Tuesday, December 18, 2007

A Bastard Treaty

Dan Hannan nails the status of the Treaty of Lisbon.
In reviving the European Constitution despite the French and Dutch "No" votes, the EU is breaking with constitutional propriety and democratic accountability. The re-adoption of the text in Lisbon today was not simply an act of revolting necrophilia; it was also a gesture of supreme contempt for the voters.

Oh, Daniel; don't you understand? It was obvious that the French and Dutch only voted the thing down because they wanted "more Europe", not less. T'choh. I would have thought that you'd have got that by now.
While the process might still have a measure of technical legality—in the sense that all 27 governments will ratify the new draft—it has no true legitimacy. The constitution doesn’t simply lack a mandate; it has been expressly rejected in the ballot box—twice.

And of course, something that is not legitimate is illigitemate and so I name the Treaty of Lisbon "the Bastard Constitution".

Still, as Guido points out, maybe all 27 countries won't ratify it.
Whereas once before in distant European history the Irish preserved documents to save Europe from barbarians, Ireland could now vote down a document and save Europe from the bureaucrats. Ireland, alone of all the nations of Europe, will hold a referendum on the Constitutional Treaty...

Ireland's constitution demands that there is a referendum on the EU Constitution and so, out of all 27 countries in the EU, only the Irish people will have a say (which, terrifyingly, puts us in the hands of cunts like Twenty).

Still, the Irish may yet vote against it and, so, what do you want to bet that there will be a whole lot of bonus EU funding announced for the Republic just before the vote?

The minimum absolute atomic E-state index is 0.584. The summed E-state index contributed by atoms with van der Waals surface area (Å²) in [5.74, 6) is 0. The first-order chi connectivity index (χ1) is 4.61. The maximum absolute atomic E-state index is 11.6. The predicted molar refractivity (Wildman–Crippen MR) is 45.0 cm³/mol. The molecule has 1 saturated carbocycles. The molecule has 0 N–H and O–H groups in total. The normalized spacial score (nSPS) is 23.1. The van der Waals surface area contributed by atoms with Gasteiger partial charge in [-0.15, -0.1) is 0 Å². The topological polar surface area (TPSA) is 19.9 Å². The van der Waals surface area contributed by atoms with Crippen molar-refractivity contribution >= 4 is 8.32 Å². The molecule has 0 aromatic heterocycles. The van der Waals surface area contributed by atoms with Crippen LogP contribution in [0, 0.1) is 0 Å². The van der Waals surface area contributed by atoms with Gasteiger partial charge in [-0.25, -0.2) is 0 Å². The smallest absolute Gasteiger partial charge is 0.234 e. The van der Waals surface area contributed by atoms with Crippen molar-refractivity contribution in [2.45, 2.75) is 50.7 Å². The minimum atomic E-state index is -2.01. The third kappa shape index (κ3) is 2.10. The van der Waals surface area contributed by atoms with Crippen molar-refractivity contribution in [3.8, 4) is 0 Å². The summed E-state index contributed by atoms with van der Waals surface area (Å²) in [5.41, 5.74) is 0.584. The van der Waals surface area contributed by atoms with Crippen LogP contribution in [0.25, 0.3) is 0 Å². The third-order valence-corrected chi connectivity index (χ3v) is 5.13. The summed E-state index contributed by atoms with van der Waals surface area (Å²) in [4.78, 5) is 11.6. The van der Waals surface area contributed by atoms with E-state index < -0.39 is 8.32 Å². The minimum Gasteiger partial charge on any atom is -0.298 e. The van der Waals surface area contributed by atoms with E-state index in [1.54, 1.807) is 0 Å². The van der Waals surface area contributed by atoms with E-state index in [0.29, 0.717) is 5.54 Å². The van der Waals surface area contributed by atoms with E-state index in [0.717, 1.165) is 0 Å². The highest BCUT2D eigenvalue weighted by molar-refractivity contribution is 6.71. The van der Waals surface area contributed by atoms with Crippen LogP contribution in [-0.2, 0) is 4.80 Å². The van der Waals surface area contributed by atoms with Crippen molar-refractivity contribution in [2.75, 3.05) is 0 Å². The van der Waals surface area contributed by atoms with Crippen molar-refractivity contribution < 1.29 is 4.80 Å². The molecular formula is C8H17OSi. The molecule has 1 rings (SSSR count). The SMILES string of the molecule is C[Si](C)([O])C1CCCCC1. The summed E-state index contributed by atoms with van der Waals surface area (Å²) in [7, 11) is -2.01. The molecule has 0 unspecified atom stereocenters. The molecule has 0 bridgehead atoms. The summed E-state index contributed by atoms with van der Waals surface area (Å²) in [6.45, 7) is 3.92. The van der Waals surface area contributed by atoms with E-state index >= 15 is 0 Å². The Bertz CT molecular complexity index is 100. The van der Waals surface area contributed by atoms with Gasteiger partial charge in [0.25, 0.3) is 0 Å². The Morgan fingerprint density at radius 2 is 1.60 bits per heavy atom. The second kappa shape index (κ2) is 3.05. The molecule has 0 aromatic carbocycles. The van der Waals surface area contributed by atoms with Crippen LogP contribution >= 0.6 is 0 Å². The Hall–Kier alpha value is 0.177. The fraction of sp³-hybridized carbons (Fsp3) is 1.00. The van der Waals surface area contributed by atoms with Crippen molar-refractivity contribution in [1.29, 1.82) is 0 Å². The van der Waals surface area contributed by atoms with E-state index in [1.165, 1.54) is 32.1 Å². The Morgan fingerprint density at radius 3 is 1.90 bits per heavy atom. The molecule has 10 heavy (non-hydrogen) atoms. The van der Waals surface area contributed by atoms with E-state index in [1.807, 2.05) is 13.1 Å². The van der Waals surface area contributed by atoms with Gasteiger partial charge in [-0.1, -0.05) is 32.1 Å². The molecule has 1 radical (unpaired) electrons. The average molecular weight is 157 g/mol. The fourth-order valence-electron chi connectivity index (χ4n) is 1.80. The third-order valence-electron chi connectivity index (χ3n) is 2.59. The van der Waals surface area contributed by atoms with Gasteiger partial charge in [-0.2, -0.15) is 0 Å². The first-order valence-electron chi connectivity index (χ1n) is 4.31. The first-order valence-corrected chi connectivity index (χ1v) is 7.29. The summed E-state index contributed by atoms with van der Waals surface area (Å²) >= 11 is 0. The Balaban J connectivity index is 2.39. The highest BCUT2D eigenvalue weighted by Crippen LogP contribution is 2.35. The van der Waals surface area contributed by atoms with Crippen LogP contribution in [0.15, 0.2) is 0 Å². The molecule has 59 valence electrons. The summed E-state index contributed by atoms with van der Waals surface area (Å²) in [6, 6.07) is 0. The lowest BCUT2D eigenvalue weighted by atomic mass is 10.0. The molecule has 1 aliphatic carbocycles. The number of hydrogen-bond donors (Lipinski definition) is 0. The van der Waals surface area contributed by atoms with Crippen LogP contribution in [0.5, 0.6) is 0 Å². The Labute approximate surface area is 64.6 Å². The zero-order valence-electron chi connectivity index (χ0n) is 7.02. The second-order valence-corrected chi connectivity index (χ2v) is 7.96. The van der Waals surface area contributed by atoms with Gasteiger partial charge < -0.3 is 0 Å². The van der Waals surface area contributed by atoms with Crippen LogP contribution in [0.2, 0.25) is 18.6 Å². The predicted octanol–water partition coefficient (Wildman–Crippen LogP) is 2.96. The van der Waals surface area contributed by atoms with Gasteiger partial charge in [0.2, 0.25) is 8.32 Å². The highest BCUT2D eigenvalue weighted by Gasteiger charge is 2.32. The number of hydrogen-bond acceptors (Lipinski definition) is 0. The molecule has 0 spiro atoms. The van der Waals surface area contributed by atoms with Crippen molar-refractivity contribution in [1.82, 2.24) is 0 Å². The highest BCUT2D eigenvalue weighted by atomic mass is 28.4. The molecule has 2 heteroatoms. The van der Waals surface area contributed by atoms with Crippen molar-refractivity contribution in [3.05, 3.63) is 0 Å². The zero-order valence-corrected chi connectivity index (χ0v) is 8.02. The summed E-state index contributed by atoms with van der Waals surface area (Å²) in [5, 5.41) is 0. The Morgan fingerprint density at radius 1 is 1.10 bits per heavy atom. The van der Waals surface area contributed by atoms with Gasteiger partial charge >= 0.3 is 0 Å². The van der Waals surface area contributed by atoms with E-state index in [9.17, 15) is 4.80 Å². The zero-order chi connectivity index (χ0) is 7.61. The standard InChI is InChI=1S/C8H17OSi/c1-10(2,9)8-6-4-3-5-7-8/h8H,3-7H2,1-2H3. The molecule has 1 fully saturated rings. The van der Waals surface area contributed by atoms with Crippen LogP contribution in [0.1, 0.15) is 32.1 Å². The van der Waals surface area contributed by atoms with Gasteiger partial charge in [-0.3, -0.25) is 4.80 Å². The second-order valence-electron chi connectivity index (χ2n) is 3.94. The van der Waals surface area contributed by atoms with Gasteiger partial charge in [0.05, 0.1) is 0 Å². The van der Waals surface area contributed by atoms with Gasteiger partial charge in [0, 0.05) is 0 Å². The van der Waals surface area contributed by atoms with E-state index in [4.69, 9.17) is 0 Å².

7 comments:

Twenty Major said...

You're my wives now, Dave.

Newmania said...

Damn Straight

Mark Wadsworth said...

You saved the bad news to the end.

"there will be a whole lot of bonus EU funding announced for the Republic just before the vote"

That's a statement, not a question, eh?

mitch said...

How about tax free status for Irish whiskey and potatoes ??.

Martin Keegan said...

I prefer to name the Lisbon treaty the Shadow Constitution.

Anyway, more needs to be done to oppose the referendumless ratification of the Treaty by the UK. We should campaign for criminalising the act of voting to invoke Article IV 7a while being a UK government minister.

(blast, IV 7a has been renumbered in the new treaty, but at any rate it's a mechanism whereby national ministers can unanimously agree to abolish vetos over policy areas)

verity said...

Gordon Brown hasn't even been elected, so I don't see how his signature can be legal in a "democratic" (snigger) country.

Sad about the craven silence from the Tories. We'd have heard quite a lot about it were Davis the Leader, but Cameron is on the dark side. His loyalty is to the nomenklatura - the ruling class - no matter what their nationality.

On a ranking, I loathe Tony Blair more than any person currently walking our planet. Bar none. Next, I can't decide between Gordon Brown and David Cameron for the Number Two spot. Cameron's smug, happy little face may push me over the edge into naming him Number Two, though.

Paddy, Dublin said...

"a whole lot of bonus EU funding announced for the Republic just before the vote?..."

That, and a whole lot of other high-pressure selling/coercion to force a Yes vote. The eurocrats see Ireland as a battleground. So much for democracy.

If the rest of the EU has no vote, maybe they'll come over here and help the No vote?!